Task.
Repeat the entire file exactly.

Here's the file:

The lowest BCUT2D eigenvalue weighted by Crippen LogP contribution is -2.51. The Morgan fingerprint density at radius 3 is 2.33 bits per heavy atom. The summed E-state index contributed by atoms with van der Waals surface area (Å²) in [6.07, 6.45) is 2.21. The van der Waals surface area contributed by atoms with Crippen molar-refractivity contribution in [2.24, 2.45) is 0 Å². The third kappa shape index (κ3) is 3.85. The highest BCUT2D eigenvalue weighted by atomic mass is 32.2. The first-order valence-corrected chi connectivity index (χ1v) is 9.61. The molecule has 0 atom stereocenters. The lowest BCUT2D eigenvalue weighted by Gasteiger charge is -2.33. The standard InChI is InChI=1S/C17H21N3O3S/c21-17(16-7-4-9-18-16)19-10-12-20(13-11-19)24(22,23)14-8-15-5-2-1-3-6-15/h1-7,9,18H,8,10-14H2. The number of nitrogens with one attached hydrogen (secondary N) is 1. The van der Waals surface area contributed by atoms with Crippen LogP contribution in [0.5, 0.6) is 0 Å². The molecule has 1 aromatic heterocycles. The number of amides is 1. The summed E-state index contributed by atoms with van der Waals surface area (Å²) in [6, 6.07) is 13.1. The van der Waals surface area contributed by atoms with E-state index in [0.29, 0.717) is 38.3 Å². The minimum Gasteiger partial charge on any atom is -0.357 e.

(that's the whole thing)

The lowest BCUT2D eigenvalue weighted by Crippen LogP contribution is -2.51. The Morgan fingerprint density at radius 3 is 2.33 bits per heavy atom. The summed E-state index contributed by atoms with van der Waals surface area (Å²) in [6.07, 6.45) is 2.21. The van der Waals surface area contributed by atoms with Crippen molar-refractivity contribution in [2.24, 2.45) is 0 Å². The third kappa shape index (κ3) is 3.85. The highest BCUT2D eigenvalue weighted by atomic mass is 32.2. The first-order valence-corrected chi connectivity index (χ1v) is 9.61. The molecule has 0 atom stereocenters. The lowest BCUT2D eigenvalue weighted by Gasteiger charge is -2.33. The standard InChI is InChI=1S/C17H21N3O3S/c21-17(16-7-4-9-18-16)19-10-12-20(13-11-19)24(22,23)14-8-15-5-2-1-3-6-15/h1-7,9,18H,8,10-14H2. The number of nitrogens with one attached hydrogen (secondary N) is 1. The van der Waals surface area contributed by atoms with Crippen LogP contribution in [0.5, 0.6) is 0 Å². The molecule has 1 aromatic heterocycles. The number of amides is 1. The summed E-state index contributed by atoms with van der Waals surface area (Å²) in [6, 6.07) is 13.1. The van der Waals surface area contributed by atoms with E-state index in [0.29, 0.717) is 38.3 Å². The minimum Gasteiger partial charge on any atom is -0.357 e.